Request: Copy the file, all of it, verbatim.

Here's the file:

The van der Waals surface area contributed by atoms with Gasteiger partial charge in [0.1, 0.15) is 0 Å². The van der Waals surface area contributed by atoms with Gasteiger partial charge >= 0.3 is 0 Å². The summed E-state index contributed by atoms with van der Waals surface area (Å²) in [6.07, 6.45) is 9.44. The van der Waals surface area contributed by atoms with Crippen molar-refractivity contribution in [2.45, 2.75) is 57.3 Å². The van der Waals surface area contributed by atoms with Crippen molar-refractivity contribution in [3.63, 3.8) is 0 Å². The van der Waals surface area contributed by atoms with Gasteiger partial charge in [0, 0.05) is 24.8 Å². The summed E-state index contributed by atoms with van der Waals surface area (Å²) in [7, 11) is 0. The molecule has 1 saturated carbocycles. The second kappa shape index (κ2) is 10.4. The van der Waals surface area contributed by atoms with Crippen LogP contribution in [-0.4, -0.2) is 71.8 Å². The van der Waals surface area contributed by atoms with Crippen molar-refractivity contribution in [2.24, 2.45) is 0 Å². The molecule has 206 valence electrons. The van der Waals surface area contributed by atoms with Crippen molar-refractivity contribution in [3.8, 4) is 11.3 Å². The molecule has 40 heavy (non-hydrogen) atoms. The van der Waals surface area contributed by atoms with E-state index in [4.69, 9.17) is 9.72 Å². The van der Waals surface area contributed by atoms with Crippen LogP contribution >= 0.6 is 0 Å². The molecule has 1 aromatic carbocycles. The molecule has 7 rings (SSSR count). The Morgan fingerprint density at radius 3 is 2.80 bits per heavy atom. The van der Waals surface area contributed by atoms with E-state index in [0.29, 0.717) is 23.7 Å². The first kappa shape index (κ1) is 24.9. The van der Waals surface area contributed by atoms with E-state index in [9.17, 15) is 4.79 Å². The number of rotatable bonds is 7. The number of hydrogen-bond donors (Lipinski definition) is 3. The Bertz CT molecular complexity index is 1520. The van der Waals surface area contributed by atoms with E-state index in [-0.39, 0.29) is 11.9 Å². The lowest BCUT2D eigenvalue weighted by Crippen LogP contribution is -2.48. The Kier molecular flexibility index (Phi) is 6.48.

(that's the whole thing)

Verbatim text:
The van der Waals surface area contributed by atoms with Gasteiger partial charge in [0.1, 0.15) is 0 Å². The van der Waals surface area contributed by atoms with Gasteiger partial charge >= 0.3 is 0 Å². The summed E-state index contributed by atoms with van der Waals surface area (Å²) in [6.07, 6.45) is 9.44. The van der Waals surface area contributed by atoms with Crippen molar-refractivity contribution in [2.45, 2.75) is 57.3 Å². The van der Waals surface area contributed by atoms with Crippen molar-refractivity contribution in [3.63, 3.8) is 0 Å². The van der Waals surface area contributed by atoms with Gasteiger partial charge in [0, 0.05) is 24.8 Å². The summed E-state index contributed by atoms with van der Waals surface area (Å²) in [7, 11) is 0. The molecule has 1 saturated carbocycles. The second kappa shape index (κ2) is 10.4. The van der Waals surface area contributed by atoms with Crippen LogP contribution in [-0.4, -0.2) is 71.8 Å². The van der Waals surface area contributed by atoms with Crippen molar-refractivity contribution in [2.24, 2.45) is 0 Å². The molecule has 206 valence electrons. The van der Waals surface area contributed by atoms with Crippen molar-refractivity contribution in [3.8, 4) is 11.3 Å². The molecule has 40 heavy (non-hydrogen) atoms. The van der Waals surface area contributed by atoms with E-state index in [4.69, 9.17) is 9.72 Å². The van der Waals surface area contributed by atoms with Crippen LogP contribution >= 0.6 is 0 Å². The molecule has 1 aromatic carbocycles. The molecule has 7 rings (SSSR count). The Morgan fingerprint density at radius 3 is 2.80 bits per heavy atom. The van der Waals surface area contributed by atoms with E-state index in [0.29, 0.717) is 23.7 Å². The first kappa shape index (κ1) is 24.9. The van der Waals surface area contributed by atoms with E-state index in [9.17, 15) is 4.79 Å². The number of rotatable bonds is 7. The number of hydrogen-bond donors (Lipinski definition) is 3. The Bertz CT molecular complexity index is 1520. The van der Waals surface area contributed by atoms with E-state index in [-0.39, 0.29) is 11.9 Å². The lowest BCUT2D eigenvalue weighted by Crippen LogP contribution is -2.48. The Kier molecular flexibility index (Phi) is 6.48.